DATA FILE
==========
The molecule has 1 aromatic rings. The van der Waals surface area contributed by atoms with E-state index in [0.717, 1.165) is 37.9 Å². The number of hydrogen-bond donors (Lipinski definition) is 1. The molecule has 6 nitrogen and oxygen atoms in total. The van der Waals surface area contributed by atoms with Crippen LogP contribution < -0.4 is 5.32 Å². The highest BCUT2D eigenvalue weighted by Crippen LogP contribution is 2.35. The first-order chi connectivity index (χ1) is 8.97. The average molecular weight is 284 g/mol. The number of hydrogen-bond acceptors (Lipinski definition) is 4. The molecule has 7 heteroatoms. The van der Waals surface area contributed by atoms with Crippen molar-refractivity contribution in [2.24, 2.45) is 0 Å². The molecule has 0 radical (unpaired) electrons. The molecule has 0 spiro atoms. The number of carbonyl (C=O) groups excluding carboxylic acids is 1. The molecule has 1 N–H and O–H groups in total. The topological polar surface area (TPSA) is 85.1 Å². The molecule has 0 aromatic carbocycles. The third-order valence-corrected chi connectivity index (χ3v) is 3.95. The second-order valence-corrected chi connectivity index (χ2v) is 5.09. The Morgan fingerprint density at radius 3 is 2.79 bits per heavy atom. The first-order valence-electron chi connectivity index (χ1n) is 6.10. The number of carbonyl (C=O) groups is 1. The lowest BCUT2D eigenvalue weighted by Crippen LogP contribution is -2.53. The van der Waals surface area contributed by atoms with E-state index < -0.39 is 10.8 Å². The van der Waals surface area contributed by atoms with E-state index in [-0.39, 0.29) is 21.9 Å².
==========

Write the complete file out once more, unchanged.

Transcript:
The molecule has 1 aromatic rings. The van der Waals surface area contributed by atoms with E-state index in [0.717, 1.165) is 37.9 Å². The number of hydrogen-bond donors (Lipinski definition) is 1. The molecule has 6 nitrogen and oxygen atoms in total. The van der Waals surface area contributed by atoms with Crippen LogP contribution < -0.4 is 5.32 Å². The highest BCUT2D eigenvalue weighted by Crippen LogP contribution is 2.35. The first-order chi connectivity index (χ1) is 8.97. The average molecular weight is 284 g/mol. The number of hydrogen-bond acceptors (Lipinski definition) is 4. The molecule has 7 heteroatoms. The van der Waals surface area contributed by atoms with Crippen molar-refractivity contribution in [2.24, 2.45) is 0 Å². The molecule has 0 radical (unpaired) electrons. The molecule has 0 spiro atoms. The number of carbonyl (C=O) groups excluding carboxylic acids is 1. The molecule has 1 N–H and O–H groups in total. The topological polar surface area (TPSA) is 85.1 Å². The molecule has 0 aromatic carbocycles. The third-order valence-corrected chi connectivity index (χ3v) is 3.95. The second-order valence-corrected chi connectivity index (χ2v) is 5.09. The Morgan fingerprint density at radius 3 is 2.79 bits per heavy atom. The first-order valence-electron chi connectivity index (χ1n) is 6.10. The number of carbonyl (C=O) groups is 1. The lowest BCUT2D eigenvalue weighted by Crippen LogP contribution is -2.53. The van der Waals surface area contributed by atoms with E-state index < -0.39 is 10.8 Å². The van der Waals surface area contributed by atoms with E-state index in [-0.39, 0.29) is 21.9 Å².